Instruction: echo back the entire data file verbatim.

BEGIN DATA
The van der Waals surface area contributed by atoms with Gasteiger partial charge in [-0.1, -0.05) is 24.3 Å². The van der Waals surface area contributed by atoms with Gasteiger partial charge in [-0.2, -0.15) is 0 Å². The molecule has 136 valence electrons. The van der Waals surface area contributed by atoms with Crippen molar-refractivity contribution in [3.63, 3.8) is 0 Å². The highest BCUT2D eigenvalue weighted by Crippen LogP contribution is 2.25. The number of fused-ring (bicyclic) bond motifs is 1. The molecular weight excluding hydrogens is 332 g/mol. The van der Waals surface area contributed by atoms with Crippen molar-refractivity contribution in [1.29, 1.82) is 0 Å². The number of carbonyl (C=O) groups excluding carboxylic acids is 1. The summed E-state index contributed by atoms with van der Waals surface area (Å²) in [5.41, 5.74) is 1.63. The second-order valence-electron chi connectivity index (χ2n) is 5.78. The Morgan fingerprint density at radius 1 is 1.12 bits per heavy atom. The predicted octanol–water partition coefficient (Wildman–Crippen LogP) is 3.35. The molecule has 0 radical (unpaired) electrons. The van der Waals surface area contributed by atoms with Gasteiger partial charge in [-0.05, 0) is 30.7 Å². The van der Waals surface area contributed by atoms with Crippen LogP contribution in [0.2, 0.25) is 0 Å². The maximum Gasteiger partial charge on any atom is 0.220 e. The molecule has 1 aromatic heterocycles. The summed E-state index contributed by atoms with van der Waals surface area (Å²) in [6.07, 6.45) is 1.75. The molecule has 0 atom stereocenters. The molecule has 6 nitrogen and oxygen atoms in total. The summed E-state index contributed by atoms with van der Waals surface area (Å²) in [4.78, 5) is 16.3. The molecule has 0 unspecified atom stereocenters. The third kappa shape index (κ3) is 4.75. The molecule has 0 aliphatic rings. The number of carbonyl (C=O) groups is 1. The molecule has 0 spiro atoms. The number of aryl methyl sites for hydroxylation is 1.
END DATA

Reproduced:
The van der Waals surface area contributed by atoms with Gasteiger partial charge in [-0.1, -0.05) is 24.3 Å². The van der Waals surface area contributed by atoms with Gasteiger partial charge in [-0.2, -0.15) is 0 Å². The molecule has 136 valence electrons. The van der Waals surface area contributed by atoms with Crippen molar-refractivity contribution in [3.63, 3.8) is 0 Å². The highest BCUT2D eigenvalue weighted by Crippen LogP contribution is 2.25. The number of fused-ring (bicyclic) bond motifs is 1. The molecular weight excluding hydrogens is 332 g/mol. The van der Waals surface area contributed by atoms with Crippen molar-refractivity contribution in [1.29, 1.82) is 0 Å². The number of carbonyl (C=O) groups excluding carboxylic acids is 1. The summed E-state index contributed by atoms with van der Waals surface area (Å²) in [5.41, 5.74) is 1.63. The second-order valence-electron chi connectivity index (χ2n) is 5.78. The Morgan fingerprint density at radius 1 is 1.12 bits per heavy atom. The predicted octanol–water partition coefficient (Wildman–Crippen LogP) is 3.35. The molecule has 0 radical (unpaired) electrons. The van der Waals surface area contributed by atoms with Gasteiger partial charge in [-0.05, 0) is 30.7 Å². The van der Waals surface area contributed by atoms with Crippen LogP contribution in [0.2, 0.25) is 0 Å². The maximum Gasteiger partial charge on any atom is 0.220 e. The molecule has 1 aromatic heterocycles. The summed E-state index contributed by atoms with van der Waals surface area (Å²) in [6.07, 6.45) is 1.75. The molecule has 0 atom stereocenters. The molecule has 6 nitrogen and oxygen atoms in total. The summed E-state index contributed by atoms with van der Waals surface area (Å²) in [4.78, 5) is 16.3. The molecule has 0 unspecified atom stereocenters. The third kappa shape index (κ3) is 4.75. The molecule has 0 aliphatic rings. The number of carbonyl (C=O) groups is 1. The molecule has 0 spiro atoms. The number of aryl methyl sites for hydroxylation is 1.